What is Reading Comprehension?
Reading comprehension is defined as the ability to understand, analyze, and interpret text. Comprehension is the ultimate goal of reading for readers of all ages. Comprehension is also one of the five pillars of reading that are essential to create literacy success for students. Reading comprehension is achieved when students can independently and fluently read and think about their reading. Reading comprehension includes making connections, making predictions, asking questions, inferring, and summarizing text. As students become older, their competency of reading comprehension skills increases, and their understanding of text deepens.
How does Reading Comprehension Differ for Older Students?
Reading is a developmental journey and varies from one student to the next. While some older students may read below grade level, the expectation of grade level reading comprehension skills often remains the same for each student. Reading comprehension greatly differs for older students. Comprehension becomes more inferential instead of literal. As a result, students are asked to analyze and interpret a variety of text including fiction, nonfiction, and poetry. If an older student is also an independent and fluent reader, he or she should be able to easily decode words and read with ease. Therefore, the students can put more of an emphasis on understanding the meaning of words and recognize how the vocabulary in text helps older students fully comprehend a story, article, poem, or passage. Vocabulary development and language devices are pertinent in the reading comprehension development for older students.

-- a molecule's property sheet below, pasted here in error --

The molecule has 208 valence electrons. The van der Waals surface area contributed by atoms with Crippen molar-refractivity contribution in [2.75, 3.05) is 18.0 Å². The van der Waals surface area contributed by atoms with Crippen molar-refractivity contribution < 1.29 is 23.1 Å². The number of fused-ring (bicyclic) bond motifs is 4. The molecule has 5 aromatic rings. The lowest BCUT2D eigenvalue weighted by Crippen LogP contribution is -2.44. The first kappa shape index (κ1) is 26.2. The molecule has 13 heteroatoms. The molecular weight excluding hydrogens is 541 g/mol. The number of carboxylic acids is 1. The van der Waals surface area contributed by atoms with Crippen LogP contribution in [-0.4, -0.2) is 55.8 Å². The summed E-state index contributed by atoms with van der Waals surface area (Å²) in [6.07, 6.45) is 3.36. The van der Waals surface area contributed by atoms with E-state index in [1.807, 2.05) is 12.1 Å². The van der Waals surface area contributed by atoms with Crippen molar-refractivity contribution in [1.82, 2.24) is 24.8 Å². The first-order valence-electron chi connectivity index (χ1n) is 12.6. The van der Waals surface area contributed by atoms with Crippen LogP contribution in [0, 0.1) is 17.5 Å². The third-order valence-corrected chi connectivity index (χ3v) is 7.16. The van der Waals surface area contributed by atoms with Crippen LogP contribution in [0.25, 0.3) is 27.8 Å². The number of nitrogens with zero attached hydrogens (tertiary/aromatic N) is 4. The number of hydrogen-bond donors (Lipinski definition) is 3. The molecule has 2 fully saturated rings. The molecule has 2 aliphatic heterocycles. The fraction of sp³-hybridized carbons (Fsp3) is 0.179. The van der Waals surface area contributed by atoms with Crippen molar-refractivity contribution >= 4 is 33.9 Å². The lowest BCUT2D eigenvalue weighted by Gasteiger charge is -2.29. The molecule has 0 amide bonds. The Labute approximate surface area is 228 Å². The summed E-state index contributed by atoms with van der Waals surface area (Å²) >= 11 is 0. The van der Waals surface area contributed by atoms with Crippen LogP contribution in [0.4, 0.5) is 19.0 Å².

While reading comprehension standards and objectives are introduced in kindergarten and continue to spiral throughout a child’s reading journey, the level of comprehension deepens as students get older. Reading comprehension often becomes more rigorous and complex for older students. The basic skills including identifying story elements, sequencing events, determining the main idea, or distinguishing between the problem and solution evolve into a deeper understanding and analysis of text. Older students are expected to be able to interpret character motives, analyze perspective, explain the plot, or pose questions inquiring about the author’s purpose. For older students, the text is longer, the sentence structure is more complex, and the vocabulary words are more challenging. Older students should be able to compare and contrast text based on topic, genre, or author. Not only should older students be able to summarize an entire text, but they should also be able to summarize a particular section or chapter of a text. The level of questioning, the rigor of standards, the specificity of tasks, and the complexity of text are significant differences for reading comprehension between younger and older students, despite the students’ reading level.
Reading Comprehension Strategies for Deeper Understanding